People who haven't been diagnosed with type one diabetes should also be wary of the early symptoms, which include feeling very thirsty and peeing more than usual. According to Diabetes UK, people with type 2 diabetes and who use insulin should also look out for the signs of DKA.

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Ketones - an alternative to alcohol?

Alcohol can affect our mood and behaviour. This can be bad for our health - especially when it comes to prolonged and excessive drinking - but many people who cut down on alcohol miss the buzz they feel from two or three drinks.

The TikTok trend for testing ketone drinks, in their appealing range of alcohol flavours like G&T, beer and Piña Colada, has led to mixed results and confusion. Some report feeling a mild but enjoyable sensation after a few cans, while others felt no different. It's also worth bearing in mind that many of these popular flavours contain added sugars, which are linked to poor heart health and other problems associated with weight gain.

The evidence - jury's out

When it comes to the science, the reality is there are very few human studies exploring how ketone drinks can make people feel. Instead, most explore ketones for athletic performance, where mood effects have sometimes been reported in limited detail. For example, one study of cycling performance noted some participants experienced low levels of euphoria5.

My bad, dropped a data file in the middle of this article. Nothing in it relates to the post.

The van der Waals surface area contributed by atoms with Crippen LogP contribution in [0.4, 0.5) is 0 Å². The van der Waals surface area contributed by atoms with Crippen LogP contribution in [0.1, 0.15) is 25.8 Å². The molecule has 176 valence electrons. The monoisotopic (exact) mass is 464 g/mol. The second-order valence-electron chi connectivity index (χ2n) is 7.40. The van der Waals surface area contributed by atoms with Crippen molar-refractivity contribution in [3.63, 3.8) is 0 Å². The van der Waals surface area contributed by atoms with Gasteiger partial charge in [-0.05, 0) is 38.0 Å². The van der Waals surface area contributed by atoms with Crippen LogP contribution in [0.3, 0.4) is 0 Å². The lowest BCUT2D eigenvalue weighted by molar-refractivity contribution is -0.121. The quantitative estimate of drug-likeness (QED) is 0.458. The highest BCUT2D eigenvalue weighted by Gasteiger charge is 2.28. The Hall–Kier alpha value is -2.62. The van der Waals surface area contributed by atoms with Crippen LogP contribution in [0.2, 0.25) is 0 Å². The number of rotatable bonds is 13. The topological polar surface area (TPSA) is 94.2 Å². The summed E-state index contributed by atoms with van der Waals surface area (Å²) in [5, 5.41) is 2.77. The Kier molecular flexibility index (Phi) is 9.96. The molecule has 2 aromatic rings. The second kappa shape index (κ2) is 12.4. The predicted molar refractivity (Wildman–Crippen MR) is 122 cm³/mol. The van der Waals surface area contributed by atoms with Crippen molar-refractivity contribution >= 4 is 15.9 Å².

While ketone drinks may give our brains and muscles a boost, these effects are likely to feel different to drunkenness. For example, they appear to reduce exhaustion after exercise6, and may have a therapeutic effect on people with some psychiatric diseases7.

Science hasn't proved that ketone drinks can mimic the effects of alcohol. Rather, alcohol and ketones have different effects on mood, behaviour, and brain function. While alcohol has a psychoactive effect, ketone drinks provide energy.

Sifting through the confusion

Research into ketones and cognitive performance is not necessarily proof that ketones make a great booze-free drink - even if the alcohol-free drink brands cite these studies as proof.